7. 7
    J. Michael Neal says:

    @Cacti: Or maybe Reid is engaging in vote counting on a consistent basis, and is coming up with a bigger total than he has on a lot of issues.

  8. 8
    General Stuck says:

    While I think Dennis, or someone like him would be best for such a committee, the circus we are going to visit in Jan will have many acts coming from the House of Clown wingnuts. Mostly from sabotage with legislation, or withholding vital legislation needed to keep the trains running.

    The proof will be in the final pudding of what the wingers flog as evidence, and conclusions that will certainly convict Obama of many fantastical high crimes and misdemeanors germinated in their pretty little insane heads. The rest of us out here in the hinterlands can carry the footballs, hopefully united from the madness the wingers will wrought.

    IOW’s, the rope will not need dispensing, Issa and his zealous buds will grab it and run, and the public likely won’t need to have play by play to figure out what they are up to. The big question is will they lap it up into their frontal lobes as reality or fiction, and make informed and thoughtful decisions about voting in 2012, or continue the death spiral of tribal passions until it all crashes down. I really don’t know the answer to that, I thought I did this go round, but the failsafe point was not where it should have been, or, the beatings will stop America, when you reach a little higher plane of reasoning, and not before.

  9. 9
    Dennis G. says:

    Exactly right. This job seems tailored made for him. He will drive Issa batshit crazy and that would be fun to watch.

    The wingnut poutrage should be spectacular.


  10. 10
    Emerald says:

    @General Stuck:

    . . . the public likely won’t need to have play by play to figure out what they are up to.

    I imagine the public will be screaming to get focused on jobs instead. They want their problems solved, not political games.

    However, no doubt the corporate media will report Crazy Issa’s (my congresscritter–I apologize) activities with the same level of credulity they reported Bush’s Iraq activities.

    Ergo, as you say, who knows how it will play?

  11. 11
    artem1s says:

    hope Dennis can do some good here. might be his last hurrah as he may very well lose his seat because of the shrinking population and seeing that Kasich and his gang get to gerrymander the new voting districts. I think OH loses at least one if not 2 seats.

  12. 12
    Andy K says:

    Honestly, Dennis, I’d much rather see George Henry Thomas than Grant, someone who can formulate a good strategy and knock the crap outta Issa & company while minimizing the casualties on his own side.

  13. 13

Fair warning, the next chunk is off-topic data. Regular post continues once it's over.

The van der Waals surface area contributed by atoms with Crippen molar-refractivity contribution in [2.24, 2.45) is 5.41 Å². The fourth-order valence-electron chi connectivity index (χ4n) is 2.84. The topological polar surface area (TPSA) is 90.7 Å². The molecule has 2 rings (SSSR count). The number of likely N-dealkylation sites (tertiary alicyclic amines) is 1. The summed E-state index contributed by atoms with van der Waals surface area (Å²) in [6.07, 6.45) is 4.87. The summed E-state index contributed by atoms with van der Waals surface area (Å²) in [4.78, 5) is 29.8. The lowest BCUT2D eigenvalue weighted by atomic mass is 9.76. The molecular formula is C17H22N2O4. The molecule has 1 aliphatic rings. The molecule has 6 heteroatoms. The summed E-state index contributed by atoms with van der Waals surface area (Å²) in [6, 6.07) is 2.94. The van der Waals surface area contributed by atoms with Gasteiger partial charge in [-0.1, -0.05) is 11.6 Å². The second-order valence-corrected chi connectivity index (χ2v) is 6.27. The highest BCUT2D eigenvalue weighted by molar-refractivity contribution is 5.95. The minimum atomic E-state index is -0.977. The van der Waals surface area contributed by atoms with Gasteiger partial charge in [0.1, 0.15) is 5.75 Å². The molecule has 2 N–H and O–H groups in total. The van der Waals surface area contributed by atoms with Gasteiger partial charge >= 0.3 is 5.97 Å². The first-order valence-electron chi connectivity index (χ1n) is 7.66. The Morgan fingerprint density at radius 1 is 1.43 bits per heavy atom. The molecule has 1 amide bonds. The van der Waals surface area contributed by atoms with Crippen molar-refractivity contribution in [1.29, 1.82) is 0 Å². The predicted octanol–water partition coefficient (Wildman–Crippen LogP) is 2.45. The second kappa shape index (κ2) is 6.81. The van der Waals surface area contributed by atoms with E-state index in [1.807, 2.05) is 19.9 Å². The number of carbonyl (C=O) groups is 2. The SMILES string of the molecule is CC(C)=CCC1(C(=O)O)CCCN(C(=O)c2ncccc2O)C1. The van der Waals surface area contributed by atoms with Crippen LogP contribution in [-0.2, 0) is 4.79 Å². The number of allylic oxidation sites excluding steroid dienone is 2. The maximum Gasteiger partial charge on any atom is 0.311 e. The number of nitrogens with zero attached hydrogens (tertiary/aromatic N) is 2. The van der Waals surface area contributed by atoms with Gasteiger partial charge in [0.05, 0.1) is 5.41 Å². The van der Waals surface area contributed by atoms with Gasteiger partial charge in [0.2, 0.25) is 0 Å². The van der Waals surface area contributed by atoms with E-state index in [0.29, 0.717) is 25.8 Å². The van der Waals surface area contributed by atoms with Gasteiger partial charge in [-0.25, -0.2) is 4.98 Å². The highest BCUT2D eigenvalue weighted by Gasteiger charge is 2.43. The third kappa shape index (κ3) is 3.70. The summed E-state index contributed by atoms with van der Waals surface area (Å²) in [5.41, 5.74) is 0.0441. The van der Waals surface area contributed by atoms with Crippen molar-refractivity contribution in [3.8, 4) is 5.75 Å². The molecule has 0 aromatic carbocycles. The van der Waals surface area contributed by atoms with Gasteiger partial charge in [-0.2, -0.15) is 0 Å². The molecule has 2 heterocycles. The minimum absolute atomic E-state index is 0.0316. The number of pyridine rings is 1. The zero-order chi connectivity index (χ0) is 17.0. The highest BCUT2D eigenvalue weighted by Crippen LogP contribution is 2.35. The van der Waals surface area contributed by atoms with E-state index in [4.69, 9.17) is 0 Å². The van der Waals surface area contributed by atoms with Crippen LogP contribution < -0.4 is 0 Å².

mike says:

    I hope they select Kucinich but frankly he seems too much like a DFH. On the other hand, Towns seems like a nice guy, willing to preemptively capitulate in order to demonstrate his bi-partisan bonafides. I think the dems will take the safe path and keep him as the ranking member. I hope I’m wrong, but I haven’t been yet in predicting the outcome of similar circumstances.

  14. 14
    MattR says:

    I just flipped on George Lopez and the opening jokes of his monologue were about the TSA pat downs and Four Loko. It’s like BJ is on my TV.

  15. 15
    Loneoak says:


  16. 16
    Felanius Kootea (formerly Salt and freshly ground black people) says:

    @El Cid: Heard that on Rachel Maddow. This is great! As John McCain leads the filibuster, I hope every network replays his 2006 comments supporting the repeal of DADT if the leadership of the military agreed to it. What a half-senile, vindictive old git maverick.

  17. 17
    J. Michael Neal says:

    @Andy K: Grant is unfairly portrayed as a butcher. That reputation stems from one bad decision at Cold Harbor, the necessity to fight a siege battle at Petersburg that had no low casualty solution (as European generals learned a half century later), and the desperate need of the Confederates to smear Grant as thoroughly as they could.

    There were only two campaigns of the entire civil war that resulted in an entire army surrendering without bloody battle. Those were Fort Donelson and Vicksburg. The commander in both instances was Ulysses S. Grant. No one else, on either side, ever managed to outmaneuver his foe so thoroughly that continuing to fight was not an option. Grant did it twice.

    As a strategist, Grant recognized that the war could be lost in the East, but it could really only by won in the West. It was with great reluctance that he accepted command of the Army of the Potomac, which he really would have preferred to stand on the defensive while he carved up the Confederacy. The campaigns that led to the slaughters he’s blamed for were ordered against his advice, as he knew what the likely results were going to be.

    His one near catastrophic decision came in getting too far out ahead of the rest of the Union army at Shiloh. Rather than panicking, he conducted a skillful defensive that allowed Don Carlos Buell to arrive and turn the two day battle into a major Union victory.

    Grant was one of the very first operational commanders of any nationality who recognized the extent to which logistics was the critical factor in modern warfare. His use of railroads, as well as combined arms operations with the US Navy, were radical and effective (though David Porter deserves his share of credit on the second).

    I bow to no one in my admiration of George Thomas, from both a moral and a leadership perspective, but he was merely very good. Grant was a frickin’ genius, and probably the world’s best army level commander during the century between 1815 and 1914.